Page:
By Teri Knight, News Director
Secure Real Estate, LLC (d.b.a Secure Base Counseling Center) requested a $50,000 loan from the Northfield EDA City-Wide Revolving Loan Program. Secure Base Executive Director Jennifer Simpson-Dahl said they opened the doors seven and a half years ago in Northfield with a staff of three. They are now a staff of 100 with additional offices in Lakeville and New Prague. Secure Base Counseling treats children and adults. Simpson-Dahl said the piece they’re struggling most with is a way to support their clients with medication, which has meant seeing a psychiatrist who can prescribe those medications. There are lengthy waiting lists. Simpson-Dahl added, “We found our clients often have to travel
to either to Rochester or to the Cities ; lots of our clients have obstacles to get that far and then the waiting lists are often six months.” While the therapists have not had the ability to prescribe medication, she said the State of Minnesota “has given powers to psychiatric mental health nurse practitioners that are equal to psychiatry. These are doctorate-level nurse practitioners and this field is booming. So we’ve made relationships with many of the school programs.” She said they’re seeing the opportunity to grow a psychiatric department with these recruits. The plan is for Secure Base to purchase the building at 570 Professional Drive. The expansion also includes purchasing the adjacent property at 600 Professional Drive, with a full build-out of both spaces. The project costs are currently estimated at $1.6 million to complete the entire expansion. Secure Base estimates their job growth to be an additional 30 employees by the year’s end. As liaison to the EDA, Northfield Mayor Rhonda Pownell said this is a ‘slam dunk.’ EDA Vice President Mike Stroebel commented, “I think the need for mental health services is great and I think our ability to support this plus you’re occupying an unoccupied space and improving the space which is good for the city of Northfield as well, so you’re making a significant investment in the community and I think that’s what we appreciate and that’s what we’re here for.” The load was approved unanimously. Find a link to the details on the loan itself on kymnradio.net. Coming up next week, the EDA will announce a new incentive program, receive a spring update on the Riverwalk Market Fair and get a Q-block update. EDA meetings are at 7:30 a.m. every fourth Thursday of the month. They are open to the public.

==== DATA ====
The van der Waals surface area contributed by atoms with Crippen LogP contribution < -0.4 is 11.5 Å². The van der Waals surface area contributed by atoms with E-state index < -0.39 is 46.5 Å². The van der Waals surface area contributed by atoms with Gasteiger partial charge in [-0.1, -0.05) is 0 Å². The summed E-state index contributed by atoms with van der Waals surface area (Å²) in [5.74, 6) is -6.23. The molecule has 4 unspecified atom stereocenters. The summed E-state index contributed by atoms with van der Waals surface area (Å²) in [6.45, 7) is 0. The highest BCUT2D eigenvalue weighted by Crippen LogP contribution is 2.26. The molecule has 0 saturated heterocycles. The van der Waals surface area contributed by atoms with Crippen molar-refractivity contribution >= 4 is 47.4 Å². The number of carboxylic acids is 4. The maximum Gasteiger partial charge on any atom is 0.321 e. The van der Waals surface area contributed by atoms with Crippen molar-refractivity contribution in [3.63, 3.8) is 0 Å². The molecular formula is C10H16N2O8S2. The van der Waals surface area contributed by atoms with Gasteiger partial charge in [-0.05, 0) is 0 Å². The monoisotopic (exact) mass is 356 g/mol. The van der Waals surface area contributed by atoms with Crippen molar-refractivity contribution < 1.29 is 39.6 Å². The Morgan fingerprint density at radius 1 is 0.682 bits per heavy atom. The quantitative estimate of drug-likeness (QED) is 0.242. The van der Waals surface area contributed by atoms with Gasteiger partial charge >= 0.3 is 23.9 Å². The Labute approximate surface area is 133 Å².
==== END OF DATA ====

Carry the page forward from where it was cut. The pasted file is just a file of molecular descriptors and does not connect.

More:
Apple Valley cyber stalker gets 8.5 years
The Apple Valley man who pled guilty of multiple felonies for stalking, burglary and identity theft was sentenced yesterday in Dakota County court with 102 months (8.5 years). From June of 2013 to June of 2018, 51-year-old Christopher Endicott followed his victims, broke into their homes and vehicles, and took personal information from Social Security numbers and passwords to the names of their children and more. Endicott began by using technology to track and steal identities. One victim feared for her life and that of her husband and children. Getting proof was difficult as he used the dark web to mask his location. At one point he told officers, it became a game for him to be able break into his victims emails, phones and electronic devices. Among the victims is a police detective. Endicott has also been ordered to pay restitution of $19,876.35. Dakota County Attorney James Backstrom said this sentence represents an upward departure from the Minnesota Sentencing Guidelines of one and one half times.
A minor burglary turns into a major annoyance for the court
A Faribault man was back in jail after failing to appear in court in connection with a burglary at Dokmo Ford in February of 2018. 40-year-old Kevin Morrow is accused of breaking into a shed on the property and stealing 28 batteries along with a radiator and an engine block. Since his arrest, he’s repeatedly extended the court process and then, in August of 2018, he demanded a jury trial, which he didn’t show up for. According to court records, a warrant was issued and in November 2018 with a jury trial set for February 2019, that was cancelled and moved to June 10, 2019. Again, he failed to appear and a warrant was issued. He was arrested Monday (yesterday) and was released again on a $5,000 unconditional bond. The actual value of the batteries? About $5 apiece.